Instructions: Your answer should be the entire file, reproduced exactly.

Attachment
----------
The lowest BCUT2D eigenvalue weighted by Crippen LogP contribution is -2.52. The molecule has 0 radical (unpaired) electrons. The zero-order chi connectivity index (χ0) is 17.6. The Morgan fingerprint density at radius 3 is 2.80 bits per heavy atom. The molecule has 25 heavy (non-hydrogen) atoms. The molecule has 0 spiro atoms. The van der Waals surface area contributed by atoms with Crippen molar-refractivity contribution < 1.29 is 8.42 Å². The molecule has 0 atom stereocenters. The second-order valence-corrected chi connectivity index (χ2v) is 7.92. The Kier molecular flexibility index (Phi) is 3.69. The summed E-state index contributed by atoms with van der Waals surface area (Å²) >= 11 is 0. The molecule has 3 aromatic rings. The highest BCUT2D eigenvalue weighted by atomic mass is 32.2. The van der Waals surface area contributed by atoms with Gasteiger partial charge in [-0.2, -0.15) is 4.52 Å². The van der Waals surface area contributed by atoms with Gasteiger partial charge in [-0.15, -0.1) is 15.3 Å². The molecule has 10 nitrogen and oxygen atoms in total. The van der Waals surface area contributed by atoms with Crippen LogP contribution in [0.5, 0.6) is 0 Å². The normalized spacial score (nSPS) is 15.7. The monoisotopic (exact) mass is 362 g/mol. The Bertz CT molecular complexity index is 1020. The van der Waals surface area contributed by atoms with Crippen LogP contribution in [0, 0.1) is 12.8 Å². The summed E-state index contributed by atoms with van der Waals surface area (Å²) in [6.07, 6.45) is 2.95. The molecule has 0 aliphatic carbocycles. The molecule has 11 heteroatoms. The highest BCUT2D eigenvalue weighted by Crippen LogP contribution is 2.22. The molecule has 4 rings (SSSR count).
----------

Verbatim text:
The lowest BCUT2D eigenvalue weighted by Crippen LogP contribution is -2.52. The molecule has 0 radical (unpaired) electrons. The zero-order chi connectivity index (χ0) is 17.6. The Morgan fingerprint density at radius 3 is 2.80 bits per heavy atom. The molecule has 25 heavy (non-hydrogen) atoms. The molecule has 0 spiro atoms. The van der Waals surface area contributed by atoms with Crippen molar-refractivity contribution < 1.29 is 8.42 Å². The molecule has 0 atom stereocenters. The second-order valence-corrected chi connectivity index (χ2v) is 7.92. The Kier molecular flexibility index (Phi) is 3.69. The summed E-state index contributed by atoms with van der Waals surface area (Å²) >= 11 is 0. The molecule has 3 aromatic rings. The highest BCUT2D eigenvalue weighted by atomic mass is 32.2. The van der Waals surface area contributed by atoms with Gasteiger partial charge in [-0.2, -0.15) is 4.52 Å². The van der Waals surface area contributed by atoms with Gasteiger partial charge in [-0.15, -0.1) is 15.3 Å². The molecule has 10 nitrogen and oxygen atoms in total. The van der Waals surface area contributed by atoms with Crippen LogP contribution in [0.5, 0.6) is 0 Å². The normalized spacial score (nSPS) is 15.7. The monoisotopic (exact) mass is 362 g/mol. The Bertz CT molecular complexity index is 1020. The van der Waals surface area contributed by atoms with Crippen LogP contribution in [0, 0.1) is 12.8 Å². The summed E-state index contributed by atoms with van der Waals surface area (Å²) in [6.07, 6.45) is 2.95. The molecule has 0 aliphatic carbocycles. The molecule has 11 heteroatoms. The highest BCUT2D eigenvalue weighted by Crippen LogP contribution is 2.22. The molecule has 4 rings (SSSR count).